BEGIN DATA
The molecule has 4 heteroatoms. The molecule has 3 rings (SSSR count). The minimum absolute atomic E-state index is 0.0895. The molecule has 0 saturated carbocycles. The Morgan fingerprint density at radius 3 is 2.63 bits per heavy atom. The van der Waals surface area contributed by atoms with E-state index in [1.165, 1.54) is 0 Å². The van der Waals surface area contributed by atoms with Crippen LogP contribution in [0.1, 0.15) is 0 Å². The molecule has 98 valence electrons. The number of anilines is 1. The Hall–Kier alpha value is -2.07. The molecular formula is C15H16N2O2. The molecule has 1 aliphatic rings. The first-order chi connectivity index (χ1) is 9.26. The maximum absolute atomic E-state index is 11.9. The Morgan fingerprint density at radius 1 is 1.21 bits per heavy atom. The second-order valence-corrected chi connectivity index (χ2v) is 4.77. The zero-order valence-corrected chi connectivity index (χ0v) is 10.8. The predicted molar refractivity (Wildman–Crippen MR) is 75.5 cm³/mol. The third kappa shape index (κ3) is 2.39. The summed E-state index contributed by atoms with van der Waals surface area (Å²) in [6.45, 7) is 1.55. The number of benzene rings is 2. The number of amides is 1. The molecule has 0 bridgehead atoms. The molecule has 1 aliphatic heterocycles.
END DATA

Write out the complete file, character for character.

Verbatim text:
The molecule has 4 heteroatoms. The molecule has 3 rings (SSSR count). The minimum absolute atomic E-state index is 0.0895. The molecule has 0 saturated carbocycles. The Morgan fingerprint density at radius 3 is 2.63 bits per heavy atom. The van der Waals surface area contributed by atoms with E-state index in [1.165, 1.54) is 0 Å². The van der Waals surface area contributed by atoms with Crippen LogP contribution in [0.1, 0.15) is 0 Å². The molecule has 98 valence electrons. The number of anilines is 1. The Hall–Kier alpha value is -2.07. The molecular formula is C15H16N2O2. The molecule has 1 aliphatic rings. The first-order chi connectivity index (χ1) is 9.26. The maximum absolute atomic E-state index is 11.9. The Morgan fingerprint density at radius 1 is 1.21 bits per heavy atom. The second-order valence-corrected chi connectivity index (χ2v) is 4.77. The zero-order valence-corrected chi connectivity index (χ0v) is 10.8. The predicted molar refractivity (Wildman–Crippen MR) is 75.5 cm³/mol. The third kappa shape index (κ3) is 2.39. The summed E-state index contributed by atoms with van der Waals surface area (Å²) in [6.45, 7) is 1.55. The number of benzene rings is 2. The number of amides is 1. The molecule has 0 bridgehead atoms. The molecule has 1 aliphatic heterocycles.